It is estimated that around 70,000 people report using heroin each year, but the number is likely much higher. Many addicts do not seek treatment on their own and would not answer questions about heroin use honestly. Demographically, the average heroin user is white, male, low-income, has abused prescription drugs in the past, and between the ages of 18 and 25.

Do you suspect that someone you care about is abusing heroine? Learn the signs.

Signs of heroin use include:

  • tiny pupils
  • appearance of sleepiness
  • flushed skin
  • paraphernalia, such as burnt spoons, baggies of a white substance or syringes
  • runny nose
  • track marks, or always covering arms
  • lack of self care, such as eating and grooming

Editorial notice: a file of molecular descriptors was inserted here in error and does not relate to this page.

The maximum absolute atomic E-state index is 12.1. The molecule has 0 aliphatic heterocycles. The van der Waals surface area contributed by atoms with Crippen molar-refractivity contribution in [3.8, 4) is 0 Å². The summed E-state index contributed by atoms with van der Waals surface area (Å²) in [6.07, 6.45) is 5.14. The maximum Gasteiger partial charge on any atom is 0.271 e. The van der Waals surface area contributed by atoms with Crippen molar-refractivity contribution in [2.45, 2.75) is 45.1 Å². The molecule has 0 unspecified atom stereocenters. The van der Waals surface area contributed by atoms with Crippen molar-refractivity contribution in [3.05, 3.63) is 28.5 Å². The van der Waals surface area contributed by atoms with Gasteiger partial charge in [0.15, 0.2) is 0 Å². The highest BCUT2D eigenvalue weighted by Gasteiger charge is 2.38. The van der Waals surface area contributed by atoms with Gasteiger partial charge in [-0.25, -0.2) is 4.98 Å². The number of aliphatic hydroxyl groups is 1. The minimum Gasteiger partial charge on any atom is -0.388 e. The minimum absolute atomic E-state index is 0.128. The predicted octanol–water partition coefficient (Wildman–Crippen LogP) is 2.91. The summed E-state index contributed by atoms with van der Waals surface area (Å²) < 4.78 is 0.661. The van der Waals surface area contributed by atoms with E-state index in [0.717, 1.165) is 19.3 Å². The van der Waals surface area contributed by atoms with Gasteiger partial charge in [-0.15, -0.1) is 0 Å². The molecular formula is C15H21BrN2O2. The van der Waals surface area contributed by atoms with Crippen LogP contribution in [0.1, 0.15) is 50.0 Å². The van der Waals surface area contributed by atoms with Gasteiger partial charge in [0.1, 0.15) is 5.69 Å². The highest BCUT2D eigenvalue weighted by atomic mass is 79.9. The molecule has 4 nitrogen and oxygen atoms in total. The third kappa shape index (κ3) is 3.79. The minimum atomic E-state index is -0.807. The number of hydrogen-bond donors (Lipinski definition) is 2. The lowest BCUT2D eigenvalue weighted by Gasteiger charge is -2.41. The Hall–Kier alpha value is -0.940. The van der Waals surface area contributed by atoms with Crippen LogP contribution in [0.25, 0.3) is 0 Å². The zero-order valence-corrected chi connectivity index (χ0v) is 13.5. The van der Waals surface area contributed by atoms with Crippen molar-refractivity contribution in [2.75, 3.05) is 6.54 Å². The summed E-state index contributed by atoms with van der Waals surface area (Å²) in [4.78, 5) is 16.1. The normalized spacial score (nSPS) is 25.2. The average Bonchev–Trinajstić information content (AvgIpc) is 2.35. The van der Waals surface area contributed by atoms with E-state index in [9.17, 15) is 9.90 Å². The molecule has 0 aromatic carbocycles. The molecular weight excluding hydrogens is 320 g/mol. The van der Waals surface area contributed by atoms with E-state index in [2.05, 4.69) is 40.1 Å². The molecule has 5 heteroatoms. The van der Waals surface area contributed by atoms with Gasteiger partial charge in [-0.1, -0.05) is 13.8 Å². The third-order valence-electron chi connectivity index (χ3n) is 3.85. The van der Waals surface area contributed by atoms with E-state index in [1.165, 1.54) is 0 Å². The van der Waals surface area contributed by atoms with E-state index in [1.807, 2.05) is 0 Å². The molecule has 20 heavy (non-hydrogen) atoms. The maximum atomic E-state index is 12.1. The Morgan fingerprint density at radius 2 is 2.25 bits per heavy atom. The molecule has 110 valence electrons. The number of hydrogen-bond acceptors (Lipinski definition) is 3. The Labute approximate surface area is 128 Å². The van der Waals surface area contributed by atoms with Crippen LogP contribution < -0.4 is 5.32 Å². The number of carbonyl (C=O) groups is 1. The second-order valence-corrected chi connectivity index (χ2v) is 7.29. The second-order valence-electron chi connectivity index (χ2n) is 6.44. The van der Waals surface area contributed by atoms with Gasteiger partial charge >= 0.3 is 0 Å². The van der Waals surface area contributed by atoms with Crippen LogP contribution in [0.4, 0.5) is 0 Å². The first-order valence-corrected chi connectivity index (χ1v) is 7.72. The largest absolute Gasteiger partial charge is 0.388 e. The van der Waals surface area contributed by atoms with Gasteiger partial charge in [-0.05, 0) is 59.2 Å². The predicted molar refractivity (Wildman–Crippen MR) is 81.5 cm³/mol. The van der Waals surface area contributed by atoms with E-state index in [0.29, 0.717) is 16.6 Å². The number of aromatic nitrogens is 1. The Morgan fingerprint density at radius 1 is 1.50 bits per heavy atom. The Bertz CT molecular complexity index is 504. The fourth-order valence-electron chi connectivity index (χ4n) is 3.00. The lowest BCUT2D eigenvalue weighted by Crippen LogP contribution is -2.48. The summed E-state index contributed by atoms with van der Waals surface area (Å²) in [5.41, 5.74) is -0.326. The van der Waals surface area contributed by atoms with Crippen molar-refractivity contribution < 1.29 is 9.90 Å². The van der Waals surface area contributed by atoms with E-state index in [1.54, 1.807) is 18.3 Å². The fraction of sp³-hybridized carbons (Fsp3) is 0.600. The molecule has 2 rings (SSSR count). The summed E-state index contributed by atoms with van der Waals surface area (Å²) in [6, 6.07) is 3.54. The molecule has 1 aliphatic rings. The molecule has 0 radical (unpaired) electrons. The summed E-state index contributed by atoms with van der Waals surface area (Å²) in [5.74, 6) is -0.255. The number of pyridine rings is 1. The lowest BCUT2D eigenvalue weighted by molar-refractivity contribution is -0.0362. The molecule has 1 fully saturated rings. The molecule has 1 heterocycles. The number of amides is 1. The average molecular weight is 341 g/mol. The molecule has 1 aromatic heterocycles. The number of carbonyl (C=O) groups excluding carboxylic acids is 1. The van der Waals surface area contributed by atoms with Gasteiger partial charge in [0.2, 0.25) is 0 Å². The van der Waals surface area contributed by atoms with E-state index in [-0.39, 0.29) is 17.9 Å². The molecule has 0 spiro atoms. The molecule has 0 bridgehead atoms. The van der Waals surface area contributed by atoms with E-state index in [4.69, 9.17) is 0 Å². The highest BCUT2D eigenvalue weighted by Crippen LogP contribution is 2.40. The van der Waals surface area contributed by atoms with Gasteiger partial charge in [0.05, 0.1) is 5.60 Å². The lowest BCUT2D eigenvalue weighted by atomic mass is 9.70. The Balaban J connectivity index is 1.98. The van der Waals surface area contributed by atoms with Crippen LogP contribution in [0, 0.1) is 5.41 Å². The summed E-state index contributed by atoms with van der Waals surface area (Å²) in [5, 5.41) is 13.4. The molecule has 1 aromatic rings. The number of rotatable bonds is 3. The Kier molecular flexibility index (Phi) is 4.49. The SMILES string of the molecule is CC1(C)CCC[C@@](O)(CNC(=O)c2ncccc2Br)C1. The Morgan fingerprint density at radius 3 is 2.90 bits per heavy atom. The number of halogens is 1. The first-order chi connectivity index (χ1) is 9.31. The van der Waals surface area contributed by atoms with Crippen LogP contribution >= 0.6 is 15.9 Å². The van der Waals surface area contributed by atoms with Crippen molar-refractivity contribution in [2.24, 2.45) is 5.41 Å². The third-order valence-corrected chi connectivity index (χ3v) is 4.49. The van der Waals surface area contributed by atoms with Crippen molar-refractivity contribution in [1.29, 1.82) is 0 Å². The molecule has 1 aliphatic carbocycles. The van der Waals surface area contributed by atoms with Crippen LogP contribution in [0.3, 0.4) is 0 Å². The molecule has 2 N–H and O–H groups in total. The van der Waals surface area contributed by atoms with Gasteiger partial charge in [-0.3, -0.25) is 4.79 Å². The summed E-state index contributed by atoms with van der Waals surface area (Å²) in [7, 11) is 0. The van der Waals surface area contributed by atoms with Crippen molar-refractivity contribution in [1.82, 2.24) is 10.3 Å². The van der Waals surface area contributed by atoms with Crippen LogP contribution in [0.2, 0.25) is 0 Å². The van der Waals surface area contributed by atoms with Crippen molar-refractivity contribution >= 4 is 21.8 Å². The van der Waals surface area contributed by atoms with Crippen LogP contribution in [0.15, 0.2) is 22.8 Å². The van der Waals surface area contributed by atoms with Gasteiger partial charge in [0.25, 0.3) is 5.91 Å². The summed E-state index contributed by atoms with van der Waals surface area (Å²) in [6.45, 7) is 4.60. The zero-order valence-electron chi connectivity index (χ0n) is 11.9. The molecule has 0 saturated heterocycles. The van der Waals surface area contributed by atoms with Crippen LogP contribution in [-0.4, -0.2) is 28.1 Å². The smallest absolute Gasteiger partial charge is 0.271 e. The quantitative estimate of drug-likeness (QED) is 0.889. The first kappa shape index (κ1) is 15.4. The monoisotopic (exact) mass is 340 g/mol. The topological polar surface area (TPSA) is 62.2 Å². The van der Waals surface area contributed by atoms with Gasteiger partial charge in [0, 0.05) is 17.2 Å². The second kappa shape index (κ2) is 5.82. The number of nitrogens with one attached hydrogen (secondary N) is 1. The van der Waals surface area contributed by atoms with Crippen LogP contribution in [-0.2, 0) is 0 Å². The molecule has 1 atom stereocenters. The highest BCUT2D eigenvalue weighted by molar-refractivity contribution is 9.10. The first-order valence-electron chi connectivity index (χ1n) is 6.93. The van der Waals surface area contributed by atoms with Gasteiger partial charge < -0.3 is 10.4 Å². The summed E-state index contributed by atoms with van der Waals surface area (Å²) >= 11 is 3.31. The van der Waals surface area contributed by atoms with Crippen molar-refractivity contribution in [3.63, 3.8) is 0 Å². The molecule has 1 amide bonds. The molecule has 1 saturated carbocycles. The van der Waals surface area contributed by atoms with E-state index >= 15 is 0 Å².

• nausea or vomiting
  • scratching

Health risks of heroin use include damage to the lungs, heart and kidneys, as well as severe impairment of the ability to think.

Because the potency of heroin varies and addicts often use more to achieve a stronger effect, overdose rates are very high. Often times, the difference between the amount needed for the desired effect and the amount that could cause a fatal overdose is very small. Because of this, all heroin users are at risk of overdose.

Do you or someone you care about need help overcoming addiction? We at Genesis House are here for you. You can reach us, 24 hours a day, at 800-737-0933

3 Reasons You Shouldn’t Go To a Local Detox Center To Get Clean

Choosing to get into recovery from addiction is a courageous decision that is typically not easy to make. Once you make that decision, several factors must be considered to assure your optimal success such as: